Rich Little Died For Our Sins
President Bush made a difficult decision.
"I was looking forward to doing a little poking myself, but in light of this tragedy at Virginia Tech I decided not to be funny."
And so, honorably, did Rich Little.
Mr. Little, the scheduled entertainment for the White House Correspondents' Dinner, made a last-minute decision to forgo being even vaguely funny. So, wisely and tragically, he died. Here, preserved for all eternity in digital amber, is the deer tracks joke. Look upon it and weep for humanity. And be thankful we're not making you listen to the song ("Having fun with Washington", which became an existential Beckettian joke after about the second repetition -- you can watch that shit on C-Span if you don't believe us when we say it was intentionally tragic performance art).
"Did you people get this?" He's not asking for laughter -- he's asking if there's any point in going on. Forced, like Endgame's Clov, to perform to a room terrifyingly free from the attention of any kind of God, all Little can offer is a bitterly ironic cry of despair.
Some time on Friday night, we heard Steve Scully, head of the White House Correspondent's Association, selector of the entertainment each year, say this to a drunk journalist: "Even if he's not funny, howl with laughter." The assembled crowd, thankfully, did not take that advice, and instead looked on in appropriately grave silence, as a sacrificial impersonator committed televised comedic seppuku.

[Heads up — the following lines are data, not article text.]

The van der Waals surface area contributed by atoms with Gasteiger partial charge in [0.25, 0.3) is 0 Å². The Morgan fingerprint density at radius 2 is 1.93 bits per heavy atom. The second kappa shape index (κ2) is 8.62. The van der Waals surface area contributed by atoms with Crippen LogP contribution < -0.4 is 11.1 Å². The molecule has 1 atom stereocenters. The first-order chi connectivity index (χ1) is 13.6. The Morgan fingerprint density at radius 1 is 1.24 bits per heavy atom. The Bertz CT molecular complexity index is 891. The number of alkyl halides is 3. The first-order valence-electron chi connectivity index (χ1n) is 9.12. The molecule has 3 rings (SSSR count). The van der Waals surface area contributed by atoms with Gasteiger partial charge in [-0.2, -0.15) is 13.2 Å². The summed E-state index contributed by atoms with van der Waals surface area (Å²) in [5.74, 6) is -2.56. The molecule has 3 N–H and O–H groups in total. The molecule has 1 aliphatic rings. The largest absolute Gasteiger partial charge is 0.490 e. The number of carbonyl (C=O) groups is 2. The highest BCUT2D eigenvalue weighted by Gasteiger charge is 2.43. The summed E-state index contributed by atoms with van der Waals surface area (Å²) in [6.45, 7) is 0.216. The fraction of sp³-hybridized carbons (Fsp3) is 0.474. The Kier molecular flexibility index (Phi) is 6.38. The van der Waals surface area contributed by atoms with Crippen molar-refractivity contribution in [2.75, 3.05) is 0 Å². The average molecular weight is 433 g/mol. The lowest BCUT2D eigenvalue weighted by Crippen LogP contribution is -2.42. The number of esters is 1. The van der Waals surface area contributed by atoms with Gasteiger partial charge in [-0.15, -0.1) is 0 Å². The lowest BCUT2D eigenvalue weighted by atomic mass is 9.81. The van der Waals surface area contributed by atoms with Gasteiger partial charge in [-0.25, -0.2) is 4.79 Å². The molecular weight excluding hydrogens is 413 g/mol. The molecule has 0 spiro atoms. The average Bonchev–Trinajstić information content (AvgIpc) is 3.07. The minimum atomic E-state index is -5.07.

Shortly after Rich Little's performance, an unnamed administration official (or something, we're drunk again) asked the Weekly Standard's Matt Labash who he was. "I'm Rich Little's writer," Labash answered.
It was an uncharacteristically frank answer for Washington. But it is not business as usual in our nation's capital any longer.
Below, because even we are not cold enough to leave you with such despair, the only intentionally funny routine of the night.